MacDonald points to Toyota and P&G as two companies that have been successful over a long period without engaging in the reengineering and other trendy "revolutionary changes" called for by the faddish business gurus. The author cites both Toyota and P&G as examples of companies that are leaders in their industries because they continually change naturally and productively in response to consumer markets, the latest generation of employees, and the normal ceaseless, ups and downs of both domestic and international economic events. In this book, MacDonald teaches how such companies remain successful without undergoing wrenching periods of change.
From Library Journal:
Citing the glut of management fads, the author pleads for more common sense in the policies of managing companies while advocating his own "evolutionary organization" and shared values among organization, customers, employers, and community. Copyright 1999 Reed Business Information, Inc.
From The Reviewer:
Kudos to author Macdonald (author of "Understanding TQM in a Week," "Understanding Benchmarking in a Week," and "Global Quality") for his serious pause for reflection about the clutter of management ideas now competing for chief executive attention. Following Micklethwait and Wooldridge's successful "The Witch Doctors," a similar focus on unsubstantial management recommendations, Macdonald offers sobering advice to counter what he calls the mindless adoption of the new "isms" and four-legged absolutes trumpeted by dancing elephants (management consultants) clamoring to be heard. According to Macdonald, the issue is not so much that a management idea like reengineering is implemented, as is the mindless, irresponsible manner in which the idea is simply adopted by management with little appreciation for the more correct approach, the "adaptation" of the idea within the reality of the prevailing culture of the organization. He describes numerous examples of these "false gods" that have confused management (including TQM) and obscured the simple truths of business, explains the real nature of change, including his own interesting perspective that the pace of change is not as dramatic as is fashionable to believe, and describes his simple common sense elements of an "evolutionary organization" more likely to succeed with the reality of change. Numerous examples of these "evolutionary organizations" (3M, Arthur Andersen, Wal-Mart, Toyota, Motorola) help connect this treatise that is an excellent aid in balancing the din of management guru babble filling the shelves in this crowded genre. Highly recommended for professionals in any organization.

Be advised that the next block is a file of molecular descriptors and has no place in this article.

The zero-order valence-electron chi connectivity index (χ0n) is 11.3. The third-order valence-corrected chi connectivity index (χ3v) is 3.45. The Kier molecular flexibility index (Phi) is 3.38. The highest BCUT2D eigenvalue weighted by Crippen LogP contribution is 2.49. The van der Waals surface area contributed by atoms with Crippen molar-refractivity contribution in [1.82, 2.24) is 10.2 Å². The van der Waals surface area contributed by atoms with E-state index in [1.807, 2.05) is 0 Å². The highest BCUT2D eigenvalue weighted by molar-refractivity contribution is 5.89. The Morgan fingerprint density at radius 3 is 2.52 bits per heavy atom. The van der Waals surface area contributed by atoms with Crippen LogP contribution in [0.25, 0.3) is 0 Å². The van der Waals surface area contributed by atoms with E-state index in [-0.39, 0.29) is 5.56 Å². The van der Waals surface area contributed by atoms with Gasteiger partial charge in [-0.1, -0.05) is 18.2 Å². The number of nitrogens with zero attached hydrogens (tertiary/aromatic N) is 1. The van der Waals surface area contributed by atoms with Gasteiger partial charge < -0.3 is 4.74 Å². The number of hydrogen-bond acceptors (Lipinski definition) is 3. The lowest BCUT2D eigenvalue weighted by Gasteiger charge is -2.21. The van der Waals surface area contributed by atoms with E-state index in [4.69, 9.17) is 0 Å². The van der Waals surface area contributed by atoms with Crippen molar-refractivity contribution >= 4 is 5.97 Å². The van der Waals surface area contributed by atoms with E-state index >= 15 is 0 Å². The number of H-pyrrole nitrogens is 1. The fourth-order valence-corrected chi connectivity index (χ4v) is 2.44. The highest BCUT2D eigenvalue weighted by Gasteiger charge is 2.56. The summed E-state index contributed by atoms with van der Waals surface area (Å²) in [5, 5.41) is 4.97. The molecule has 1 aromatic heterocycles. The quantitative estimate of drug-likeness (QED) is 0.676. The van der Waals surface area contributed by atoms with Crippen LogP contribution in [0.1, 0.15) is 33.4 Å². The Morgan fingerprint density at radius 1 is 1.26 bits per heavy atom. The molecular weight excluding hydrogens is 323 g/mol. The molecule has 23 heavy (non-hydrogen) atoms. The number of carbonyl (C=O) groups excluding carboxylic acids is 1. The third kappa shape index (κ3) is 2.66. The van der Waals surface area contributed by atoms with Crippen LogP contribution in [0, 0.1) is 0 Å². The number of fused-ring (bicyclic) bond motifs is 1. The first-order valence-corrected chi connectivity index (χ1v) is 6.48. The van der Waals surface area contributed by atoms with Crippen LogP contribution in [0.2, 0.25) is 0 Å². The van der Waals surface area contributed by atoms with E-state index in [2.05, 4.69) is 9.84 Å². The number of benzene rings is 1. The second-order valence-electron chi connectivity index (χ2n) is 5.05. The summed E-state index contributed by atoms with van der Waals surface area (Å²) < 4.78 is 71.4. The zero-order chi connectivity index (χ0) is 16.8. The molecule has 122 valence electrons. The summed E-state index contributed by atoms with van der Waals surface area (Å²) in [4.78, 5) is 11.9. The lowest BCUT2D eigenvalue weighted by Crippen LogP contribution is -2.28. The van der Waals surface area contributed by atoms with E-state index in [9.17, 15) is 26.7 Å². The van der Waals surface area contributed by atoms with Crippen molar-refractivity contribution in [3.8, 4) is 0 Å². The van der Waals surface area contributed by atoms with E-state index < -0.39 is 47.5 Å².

From Book Info:
Author makes the strong, rational, and long-awaited argument that common sense must be reinfused into management's decision-making process. DLC: Organizational change.
A wonderfully thought provoking work by a man with much experience and knowledge. Mr. MacDonald maintains that so-called revolutionary changes are the result of mis-management in the first place, and many "management gurus" are ill informed, self serving, and dangerous. He laces his book with examples of both evolutionary companies and "revolutionary" firms, outlining their successes and failures. Three simple but profound ideas form the center of this book; adapt instead of adopt, evolution not revolution, and responsibility. If you are feeling like you are behind the curve because you have not studied or adopted the latest management fad, pause, take a deep breath, and read this book.
This work argues that thoughtfulness must be used in decision making, limiting change to what will improve operations. It gives examples of companies that have been successful by focusing on vision, customers, employees, communications, and ethics. Sends an important message in these change-obsessive times.
John Macdonald is a recognized pioneer in bringing the quality and managerial revolution to Britain. In the United States, he has been referred to as "the leader of the new wave of implementers." As the author of numerous books, and as a sought-after speaker, his credibility has been firmly established to discuss the new management culture. His experience in business, politics, and in teaching enhance his regarded reputation for practical advice.